Top positive review
5 people found this helpful
Worth buying but...
on 24 June 2013
1) Regarding the weight issue, it would surely make much more sense to make a separate book out of each of the Northern Caminos in this book? I'm always weight conscious when I do a camino: all the weight adds up. Walking around with a guide to Camino Ingles, Camino Primitivo etc when I was going to spend a month walking the Camino del Norte only (how much time do they think we have?) was superfluous. Perhaps a collection of books, one for each camino? I, for one, will walk every one of them if health continues to spare me so I will use each one, separately, at some stage - and there's no point in bringing the much larger Camino del Norte guide on the other ones when I do! Be intelligent, Cicerone.
2) Lack of alternative routes: The guide too often promotes roadways over more scenic routes, as if the camino is just for people in a hurry to complete it. For instance, the guide suggested going along the roadway by Mioño. I had forgotten about the guide's recommended route and was drawn to Mioño because it was right on the sea. Before the bridge on the road in Mioño there was a small yellow arrow off the road down into a park which was alongside a gorgeous river. I went through the (very peaceful) park, came out at the sea in Mioño and at the far side there was another yellow arrow pointing to the left towards the coast. What a walk, what an amazing walk. I was next to the cliff for much of it all the way into Castro Urdiales. This guide does readers a disservice by not including such walks. When I got to Castro Urdiales, I decided to ignore the guide and stay following this gorgeous coastline. I walked it from Castro Urdiales until it could no longer be walked (c. 4km) and then turned left. I came out at the N634, the very road which this guide suggests walking on from Castro Urdiales. People who walk the road over this incredibly scenic cliff walk are losing out (unless they like the energy-sapping noise of vehicles on busy roads). There are many other examples where this guide could stop treating the camino as a race and embrace its beauty, or at least give readers the option of embracing that beauty.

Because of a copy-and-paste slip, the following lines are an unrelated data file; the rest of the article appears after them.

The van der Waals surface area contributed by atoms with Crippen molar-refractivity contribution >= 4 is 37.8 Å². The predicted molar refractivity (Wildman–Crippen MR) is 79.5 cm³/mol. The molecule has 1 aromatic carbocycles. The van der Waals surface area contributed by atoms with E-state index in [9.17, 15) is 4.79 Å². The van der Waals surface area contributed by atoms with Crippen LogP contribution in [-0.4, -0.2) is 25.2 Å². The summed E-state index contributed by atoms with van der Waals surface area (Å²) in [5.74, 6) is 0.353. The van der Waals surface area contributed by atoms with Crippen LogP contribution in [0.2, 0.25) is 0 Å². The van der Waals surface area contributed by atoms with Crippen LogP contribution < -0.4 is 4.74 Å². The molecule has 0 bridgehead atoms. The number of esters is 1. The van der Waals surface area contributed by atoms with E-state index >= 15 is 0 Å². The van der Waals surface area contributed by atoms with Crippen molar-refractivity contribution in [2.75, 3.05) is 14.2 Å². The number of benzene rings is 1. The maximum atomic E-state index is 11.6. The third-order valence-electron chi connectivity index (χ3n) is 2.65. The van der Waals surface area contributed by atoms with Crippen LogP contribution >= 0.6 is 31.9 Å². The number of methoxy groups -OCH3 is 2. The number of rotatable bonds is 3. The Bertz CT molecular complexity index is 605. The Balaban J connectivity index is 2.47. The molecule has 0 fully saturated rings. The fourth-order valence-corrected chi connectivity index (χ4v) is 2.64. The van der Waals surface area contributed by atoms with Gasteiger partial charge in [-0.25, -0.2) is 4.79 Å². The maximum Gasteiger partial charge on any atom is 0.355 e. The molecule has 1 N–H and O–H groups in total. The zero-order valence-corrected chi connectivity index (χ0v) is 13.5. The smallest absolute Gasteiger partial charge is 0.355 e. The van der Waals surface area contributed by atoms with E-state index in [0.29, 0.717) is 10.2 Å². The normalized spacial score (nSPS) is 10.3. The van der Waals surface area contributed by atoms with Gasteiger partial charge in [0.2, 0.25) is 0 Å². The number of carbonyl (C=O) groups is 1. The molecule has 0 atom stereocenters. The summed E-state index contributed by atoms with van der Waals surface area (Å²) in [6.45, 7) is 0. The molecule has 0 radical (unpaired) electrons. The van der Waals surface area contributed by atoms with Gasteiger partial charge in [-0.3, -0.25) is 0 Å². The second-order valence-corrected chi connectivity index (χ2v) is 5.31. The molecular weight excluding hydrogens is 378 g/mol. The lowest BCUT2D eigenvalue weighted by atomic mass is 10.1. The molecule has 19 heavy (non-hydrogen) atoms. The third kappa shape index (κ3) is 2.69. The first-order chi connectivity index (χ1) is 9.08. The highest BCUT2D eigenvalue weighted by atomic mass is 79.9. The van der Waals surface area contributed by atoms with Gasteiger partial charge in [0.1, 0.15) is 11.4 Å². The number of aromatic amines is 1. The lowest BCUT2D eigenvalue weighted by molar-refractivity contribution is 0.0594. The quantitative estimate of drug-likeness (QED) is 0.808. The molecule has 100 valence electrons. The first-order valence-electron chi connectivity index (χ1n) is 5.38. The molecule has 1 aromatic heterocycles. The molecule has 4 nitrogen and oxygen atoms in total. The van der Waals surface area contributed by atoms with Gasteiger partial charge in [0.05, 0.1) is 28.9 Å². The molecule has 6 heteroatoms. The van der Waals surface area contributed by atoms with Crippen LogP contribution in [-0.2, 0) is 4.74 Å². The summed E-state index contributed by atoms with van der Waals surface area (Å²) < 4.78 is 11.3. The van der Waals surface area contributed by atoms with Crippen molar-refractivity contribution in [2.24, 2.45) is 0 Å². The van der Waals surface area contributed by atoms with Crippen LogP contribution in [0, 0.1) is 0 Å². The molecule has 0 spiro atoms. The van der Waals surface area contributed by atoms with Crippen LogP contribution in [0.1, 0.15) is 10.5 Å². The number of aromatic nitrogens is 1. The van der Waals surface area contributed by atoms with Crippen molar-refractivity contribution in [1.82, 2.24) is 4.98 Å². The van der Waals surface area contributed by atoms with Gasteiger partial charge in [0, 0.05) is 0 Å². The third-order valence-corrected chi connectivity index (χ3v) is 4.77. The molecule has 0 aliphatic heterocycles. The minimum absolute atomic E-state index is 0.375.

3)This is a minor issue, but one worth recording, even if most US and British readers will not like it. The authors, or their editor, decided to distill the entire conflict and all its complexities between the Basques and the Spanish state as one of, and I quote, "terrorism" on behalf of the Basques. They actually used that word. Incredible. A single word to sum the entire relationship up. Hello? What a "turn-off" word for anybody who thinks, and a revealing word for identifying prejudice. This guide should not be a literary version of Fox/Sky News. There are intelligent ways to avoid such politically prejudiced words - here are some, 'campaign', 'conflict', 'war'. While I found the Basques to be quite unfriendly on my first visit, I found that when I went back as a better tourist - i.e. one who addressed people in Euskara/Basque rather than in Spanish - they were a lovely, admirable people. They have a rich culture and they are trying to protect it against the might of Spanish, and indeed the crimes the Spanish under Franco inflicted upon the Basques until quite recently and which the Basques are still recovering from. Forget all that and let's summarise it all as "terrorism" by the Basques against the Spanish. The authors should stay out of politics and keep this as a guide to a beautiful, life-enriching camino.
Despite all this, in the absence of any serious alternatives I would recommend buying this guide - just don't be afraid to think for yourself.